Wes Anderson

Yes, Hotel Chevalier (2007) had Natalie Portman's first nude scene, but it's brilliant for other reasons.

Yes, Hotel Chevalier (2007) had Natalie Portman's first nude scene, but it's brilliant for other reasons.

  • Born:  1969
  • Rank:  90
  • Feature Films:  5
  • Best:  The Royal Tenenbaums
  • Worst:  Bottle Rocket

Films (in rank order)

  1. The Royal Tenenbaums – 2001
  2. The Darjeeling Limited – 2007
  3. Rushmore – 1998
  4. The Life Aquatic with Steve Zissou – 2004
  5. Bottle Rocket – 1996

It says something about your work when you’ve made 5 films and the one I find to be the weakest is released by the Criterion Collection (as have been 2 of the others).  And of course, I think Bottle Rocket is a good film (a *** film that almost gets to ***.5), but given how enjoyable his other films are, it still falls to the bottom of the pack.

I first came across Wes Anderson when Rushmore was released.  Due to low finances at the time, it was the only film I saw in theaters between the end of 98 (it wasn’t released in Portland until February of 99) and Phantom Menace, and I loved it.  I still think the Academy missed the boat on giving an Oscar to Bill Murray for it.

But it was Tenenbaums that sealed the deal for me.  It was almost a weird version of the Glass family stories by J.D. Salinger and the weird timeless version of New York appealed to me.  It helped of course, to have one of the best uses of a song to end the film.

Anderson followed Tenenbaums with Life Aquatic which was even weirder, but worked for me, though not as much as Darjeeling did.  If his strange casual energy and intelligence that shows through so strong in his films (including Hotel Chevalier) and even his American Express commercial, is present in The Fantastic Mr. Fox, he’ll be moving up the list again later this year.

The Darjeeling Limited – #19 film of 2007

I saw Darjeeling at the right time, which was after they had attached Hotel Chevalier to the beginning of the film.  While Veronica accused me of just wanting to see Natalie Portman nude, seeing the short before the actual film helps you understand much better some of the characters in the film and what is going on.

I have never been to India.  Indeed, I’m not sure that the India of Wes Anderson’s film even exists, but it is someplace I would enjoy visiting, someplace I would want to see.  It’s interesting to note the intersection with Slumdog, both in the use of the train, but also in the casting of Irfan Khan, who I already knew as the father in The Namesake (and would later see as the Pakistani policeman in A Mighty Heart), but he also plays (with no lines) the father of the dead boy in this film and the policeman who hears the story in Slumdog.  He seems to bridge various versions of the world, from the factual (Mighty Heart) to the utterly fantastical.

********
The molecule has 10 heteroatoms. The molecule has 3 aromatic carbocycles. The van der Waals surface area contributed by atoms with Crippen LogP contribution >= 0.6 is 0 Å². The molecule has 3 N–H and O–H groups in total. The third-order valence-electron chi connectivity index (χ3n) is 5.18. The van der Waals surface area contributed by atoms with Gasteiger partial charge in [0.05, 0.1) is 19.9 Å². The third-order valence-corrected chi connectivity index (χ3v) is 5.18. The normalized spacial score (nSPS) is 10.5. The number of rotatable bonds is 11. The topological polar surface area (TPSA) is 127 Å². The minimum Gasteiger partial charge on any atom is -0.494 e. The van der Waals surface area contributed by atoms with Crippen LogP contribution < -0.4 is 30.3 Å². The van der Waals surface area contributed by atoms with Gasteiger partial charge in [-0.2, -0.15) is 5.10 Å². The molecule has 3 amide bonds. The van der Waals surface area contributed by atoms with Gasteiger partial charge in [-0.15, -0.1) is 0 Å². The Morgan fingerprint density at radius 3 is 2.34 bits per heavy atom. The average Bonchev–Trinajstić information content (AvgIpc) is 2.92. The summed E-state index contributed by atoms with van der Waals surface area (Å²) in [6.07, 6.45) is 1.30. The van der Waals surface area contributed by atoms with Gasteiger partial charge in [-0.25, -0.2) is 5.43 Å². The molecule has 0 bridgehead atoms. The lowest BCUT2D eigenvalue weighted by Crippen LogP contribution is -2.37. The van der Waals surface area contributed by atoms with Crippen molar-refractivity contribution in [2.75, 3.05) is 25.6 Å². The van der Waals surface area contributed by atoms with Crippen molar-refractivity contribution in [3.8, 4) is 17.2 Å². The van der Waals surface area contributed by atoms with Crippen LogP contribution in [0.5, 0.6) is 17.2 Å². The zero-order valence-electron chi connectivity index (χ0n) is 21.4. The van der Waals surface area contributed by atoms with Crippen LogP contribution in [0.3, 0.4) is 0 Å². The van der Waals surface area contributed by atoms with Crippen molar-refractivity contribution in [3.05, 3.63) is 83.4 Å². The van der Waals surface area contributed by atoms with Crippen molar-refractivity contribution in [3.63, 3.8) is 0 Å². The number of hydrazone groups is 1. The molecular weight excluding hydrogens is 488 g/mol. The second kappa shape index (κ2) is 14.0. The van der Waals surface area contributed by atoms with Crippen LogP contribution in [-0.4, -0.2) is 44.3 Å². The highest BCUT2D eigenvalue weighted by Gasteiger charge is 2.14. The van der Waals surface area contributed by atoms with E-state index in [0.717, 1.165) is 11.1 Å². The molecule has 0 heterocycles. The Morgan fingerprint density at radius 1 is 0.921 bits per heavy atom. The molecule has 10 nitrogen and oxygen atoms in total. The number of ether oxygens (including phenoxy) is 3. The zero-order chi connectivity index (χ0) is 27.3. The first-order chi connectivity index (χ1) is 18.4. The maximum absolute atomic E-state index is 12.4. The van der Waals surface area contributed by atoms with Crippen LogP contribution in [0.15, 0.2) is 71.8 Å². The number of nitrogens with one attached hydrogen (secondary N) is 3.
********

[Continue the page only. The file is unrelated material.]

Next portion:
Darjeeling was not a success because it is not a film made for today’s American audience.  It not only doesn’t have much action, or a whole lot of comedy (in spite of the presence of Owen Wilson, whom I can only tolerate in Wes Anderson films, and barely even then), but rather meanders along into its story.  It does have the classic Anderson casting of both Bill Murray and Anjelica Huston, in sideways glances to the world around them, but it is the three brothers and their story that is the focus.  Even Natalie only appears in the actual film as a version of a tiger in a hotel room.  But these brothers felt real to me.  They felt like actual brothers, people who had been raised together and learned to love and hate each other.  And in the end, they make the right choice.  With the right music of course.

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